Tears are produced by your eyes for a reason. For several important reasons, in fact. They are not just for displaying your emotions when you are sad or when you are happy. The most important function is in protecting your eyes. Your tears will flush away any irritant, debris and microorganisms that may gather on the surface of your eye. These include any potentially nasty bacteria and potentially damaging chemicals. Your tears also contain important antibodies and cytokines that further help to prevent infection of the eye. As the cornea does not have a blood supply, it relies on the tears to provide it with oxygen and electrolyte nutrients as well as to help get rid of damaged and dead cells. Finally, tears are also important in ensuring that your cornea remains optically clear so that you are able to see clearly. Imagine your cornea as a windscreen, your eyelids as the wipers and your tears as the windscreen wiper fluid. The first thing you’d do when your view is not clear while driving is to wash the windscreen with wiper fluid. A very similar thing happens with your eyes.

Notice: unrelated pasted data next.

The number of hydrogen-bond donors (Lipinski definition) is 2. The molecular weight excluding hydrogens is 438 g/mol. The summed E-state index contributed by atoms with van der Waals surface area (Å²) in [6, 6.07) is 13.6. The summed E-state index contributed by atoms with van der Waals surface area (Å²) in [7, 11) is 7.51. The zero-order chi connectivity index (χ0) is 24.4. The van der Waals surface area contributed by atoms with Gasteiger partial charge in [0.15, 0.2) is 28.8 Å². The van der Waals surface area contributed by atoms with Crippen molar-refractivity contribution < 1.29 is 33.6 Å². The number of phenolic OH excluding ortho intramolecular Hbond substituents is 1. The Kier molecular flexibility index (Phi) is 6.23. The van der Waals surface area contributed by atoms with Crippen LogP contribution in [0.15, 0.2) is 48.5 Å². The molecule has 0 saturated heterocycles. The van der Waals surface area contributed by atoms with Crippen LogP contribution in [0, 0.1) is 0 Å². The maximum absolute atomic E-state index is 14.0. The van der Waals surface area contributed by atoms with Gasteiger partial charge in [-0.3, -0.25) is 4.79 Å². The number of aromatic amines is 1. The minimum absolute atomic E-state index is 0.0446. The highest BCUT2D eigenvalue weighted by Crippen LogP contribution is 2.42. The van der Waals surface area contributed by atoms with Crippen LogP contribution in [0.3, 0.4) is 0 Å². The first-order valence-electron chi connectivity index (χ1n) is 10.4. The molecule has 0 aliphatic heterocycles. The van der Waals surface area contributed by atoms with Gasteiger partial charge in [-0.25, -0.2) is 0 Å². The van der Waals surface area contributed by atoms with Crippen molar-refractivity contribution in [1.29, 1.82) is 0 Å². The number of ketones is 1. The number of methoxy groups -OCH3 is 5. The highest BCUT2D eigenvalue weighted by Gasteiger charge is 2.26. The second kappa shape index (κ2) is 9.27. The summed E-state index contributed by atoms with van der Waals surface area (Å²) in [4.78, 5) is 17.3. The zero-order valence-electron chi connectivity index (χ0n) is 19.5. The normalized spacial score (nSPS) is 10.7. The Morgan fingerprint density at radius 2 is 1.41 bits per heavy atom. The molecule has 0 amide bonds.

Tears consists of three layers, all produced by small glands around the eye and eye lids. They are the lipid (oil), aqueous (watery) and mucinous (mucous) layers. All layers are vital for proper functioning of the tears. Every time you blink, the three layers of tears are spread evenly across the surface of your eye. A disturbance in any of the layers can affect the tear film and result in dry eye syndrome.